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Dream Cuisine Cafe

Dream Cuisine Cafe, a Provencal-influenced French restaurant in Cherry Hill, stands up to its competing big boy restaurateurs.

Reviewed by Jill P. Capuzzo   
Posted June 25, 2010

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Dream Cuisine Cafe
Courtesy of dreamcuisinecafe.net.

When Dream Cuisine Cafe opened in 2007, it seemed doubtful that this tiny, Provençal-influenced David could stand up to the two-story Goliath of Toscana Ristorante, a chain operation that looms over it in the Cherry Hill strip mall where the two restaurants are located. Watching crowds pour into Toscana to eat fettuccini Alfredo and veal Parmigiana while his place, serving the less familiar food of Southern France, remained nearly empty, initially frustrated Dream Cuisine owner and chef Vincent Fanari, a native of Nice, France. He soon stopped serving weekday lunches and picked up temporary work at Plough & the Stars in Philadelphia, where he had served as executive chef for ten years before opening his own restaurant.

Then Dream Cuisine got a couple of favorable reviews. And Fanari, who learned to cook from his mother, grandmother, and aunts, and later at culinary school in Nice, was invited to cook a dinner at the James Beard Foundation in New York. That started local online communities buzzing about the restaurant. Before long, the place caught on.

“People are starting to know about us,” says Fanari, 45. “We’ve got more regulars coming back, and new people who have been able to read the feedback from customers, which has been very helpful.”

On a recent Friday night, the place was full of diners enjoying the intimate atmosphere made all the more inviting by an acoustic guitarist playing folk songs. The decor evokes sun-splashed Provence with yellow and blue walls and burgundy tablecloths and banquettes. (The color scheme is by the restaurant’s co-owner, Beth Malesich, a trained architect.) Two young waiters attentively run the dining room, which is separated only by a beaded curtain from the kitchen and the pony-tailed Fanari.

Diners can order à la carte or prix-fixe. The latter includes a house salad, choice of appetizer, and dessert. The price of the entrée ($36 to $48) is the price of the meal. It’s not only a bargain; it had me reminiscing about the leisurely, multicourse dinners I cherished while travelling through Provence a few summers back.
The generous starter salad combines mixed greens with almonds, apples, dried cranberries, and goat cheese, dressed with champagne vinegar and olive oil. We also liked the salad of baby greens topped with apples, walnuts, and almond-crusted brie, a generous wedge lightly browned in a sauté pan. The “small bites,” or appetizer part of the menu is limited to just four choices plus an occasional special. Dream ratatouille, a classic Provençal stew of eggplant, zucchini, onions, tomatoes, peppers, garlic, and basil, is, as the name suggests, dreamy. Even better is the option to top the ratatouille with a few grilled jumbo shrimp, which were pleasantly peppery due to their char.

Another classic French dish, albeit more typical of Northern France or Switzerland, was raclette and prosciutto melt, a plate of thinly sliced prosciutto topped with squares of raw-milk mountain cheese melted under the broiler and drizzled with truffle oil. A special appetizer one evening consisted of three baked chickpea-dough patties, which were a bit flavorless, topped with an earthy mix of sautéed portobellos and tomatoes.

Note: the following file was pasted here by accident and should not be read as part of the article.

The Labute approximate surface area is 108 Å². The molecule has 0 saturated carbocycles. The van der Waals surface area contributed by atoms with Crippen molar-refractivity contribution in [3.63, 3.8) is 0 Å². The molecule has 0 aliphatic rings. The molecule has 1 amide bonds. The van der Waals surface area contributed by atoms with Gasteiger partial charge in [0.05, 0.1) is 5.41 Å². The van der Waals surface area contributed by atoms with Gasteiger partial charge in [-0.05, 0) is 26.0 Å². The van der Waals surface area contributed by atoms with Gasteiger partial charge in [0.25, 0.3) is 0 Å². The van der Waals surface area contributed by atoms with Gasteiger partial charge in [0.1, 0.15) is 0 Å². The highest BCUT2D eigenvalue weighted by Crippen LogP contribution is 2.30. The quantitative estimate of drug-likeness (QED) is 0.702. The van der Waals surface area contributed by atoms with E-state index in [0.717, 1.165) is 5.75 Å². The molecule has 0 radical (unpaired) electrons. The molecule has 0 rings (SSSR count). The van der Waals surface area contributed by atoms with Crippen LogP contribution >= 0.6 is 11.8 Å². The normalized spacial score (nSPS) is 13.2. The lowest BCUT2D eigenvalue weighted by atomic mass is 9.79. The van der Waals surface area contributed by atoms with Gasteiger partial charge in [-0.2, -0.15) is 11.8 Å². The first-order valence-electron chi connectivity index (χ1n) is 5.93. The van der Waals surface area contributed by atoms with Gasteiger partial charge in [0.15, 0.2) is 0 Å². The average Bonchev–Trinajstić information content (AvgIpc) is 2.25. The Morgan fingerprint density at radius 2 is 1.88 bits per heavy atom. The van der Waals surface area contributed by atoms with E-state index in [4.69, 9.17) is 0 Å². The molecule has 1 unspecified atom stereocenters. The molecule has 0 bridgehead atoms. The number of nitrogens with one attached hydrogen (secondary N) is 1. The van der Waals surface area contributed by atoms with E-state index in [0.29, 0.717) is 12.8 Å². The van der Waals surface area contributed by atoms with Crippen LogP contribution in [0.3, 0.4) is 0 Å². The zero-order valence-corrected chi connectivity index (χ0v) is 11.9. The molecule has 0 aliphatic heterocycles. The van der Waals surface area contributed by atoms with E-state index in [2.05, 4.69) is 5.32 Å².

In typical Provençal fashion, tomatoes and capers star in several dishes, as in the jumbo shrimp nicoise main course, where large grilled shrimp are topped with tomatoes, basil, shallots, garlic, lemon, and capers. Like most of the entrées, it was served with asparagus and an outstanding potato gratin. A farmed whole Pennsylvania trout, tender and fresh, came with a sauce of browned butter and lemon, topped with a touch of the Provençal sauce and crispy croutons. Fanari says Dream Cuisine uses local produce, wild or sustainably raised fish, and free-range meats, and creates very little waste in the kitchen. (For example, it doesn’t have a deep-fryer so there is no used oil to discard, and the restaurant buys few if any ingredients in cans.)

Of the meat dishes we tried, roast rack of lamb with red wine and mushroom sauce was a bit chewy, while filet mignon was thick, perfectly cooked, and served in a tasty cognac and black pepper sauce. The filet mignon comes alone or topped with grilled shrimp or scallops. We tried the scallops, both with the steak and on their own, grilled, with a cooked French pesto sauce, which differs from the Italian version in leaving out the pine nuts.

Desserts are limited to three or four choices a night, which is fine when those include the rich warm chocolate cake and the classic tarte tatin. By baking the cake twice, adding more batter the second time, Fanari creates a fudgy center and a slightly crunchy shell. For the tatin, he caramelizes the apples in a pan for an hour before wrapping them in puff pastry and baking. Cheesecake was light and creamy but should have been taken out of the refrigerator earlier.

Even though the shopping center’s owners last year renamed the plaza Tuscany Marketplace, causing further confusion for those trying to find the inconspicuous Dream Cuisine beyond the bright lights of Toscano, Fanari says his Italian neighbor has even proved useful at times. “It’s so over the top that sometimes people don’t even see us,” Fanari says. “But sometimes we get people who go there and decide to try us next.”

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